It is told that Ak Mehmet Efendi, a veteran who came to Istanbul with Mehmed the Conqueror’s army, established the village. Ak Mehmed Efendi is actually from Bukhara. It is known that he came from Bukhara on foot to join in the conquest army. Ak Mehmet Efendi’s tomb is at the top of the village and it’s open for visiting. The village also houses the farm of Ak Mehmet Efendi, which contains a library, and a mansion of Malakof Hasan Pasha. Akbaba Village is famous for its walnuts. Evliya Çelebi says, “The pleasure seekers of Istanbul go to Akbaba Sultan in the cherry and chestnut season, set up tents and gather chestnuts and cherries for two-three months, having nice conversations all the time,” in his travel book. The events in Mehmed Rauf’s Karanfil and Yasemin (Cloves and Jasmines) take place in Akbaba Village. The author gathers its characters in the mansion of Kadri Pasha for a weekend, for “nice conversations,” as Evliya Çelebi puts it.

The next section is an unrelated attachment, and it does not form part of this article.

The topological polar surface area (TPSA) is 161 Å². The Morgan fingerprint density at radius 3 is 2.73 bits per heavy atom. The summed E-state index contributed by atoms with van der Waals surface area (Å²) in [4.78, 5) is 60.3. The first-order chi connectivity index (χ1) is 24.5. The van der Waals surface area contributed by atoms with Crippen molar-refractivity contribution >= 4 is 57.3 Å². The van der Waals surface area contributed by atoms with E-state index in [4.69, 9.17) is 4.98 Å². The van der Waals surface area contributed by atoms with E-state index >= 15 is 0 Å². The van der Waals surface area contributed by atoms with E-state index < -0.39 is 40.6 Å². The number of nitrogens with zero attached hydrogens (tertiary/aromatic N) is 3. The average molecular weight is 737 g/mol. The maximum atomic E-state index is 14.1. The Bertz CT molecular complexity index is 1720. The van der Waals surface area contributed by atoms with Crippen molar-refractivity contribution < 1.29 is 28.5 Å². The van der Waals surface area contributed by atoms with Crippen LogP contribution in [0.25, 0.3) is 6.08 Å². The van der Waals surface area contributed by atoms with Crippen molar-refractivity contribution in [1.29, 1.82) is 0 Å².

Alhough the Subaşı Farm, where the Hüseyin Bey Water springs, Malakof Hasan Pasha and Ahmed Mithat Efendi farms didn’t reach the present with their old majesty, the village is still open for agriculture. Its string beans, walnuts, cherries, chestnuts and honey are famous. Jonquils, grioles and lilies are grown, albeit in little numbers.
The village clad in green receives many visitors with the promenades it offers and the Akbaba Sultan Shrine.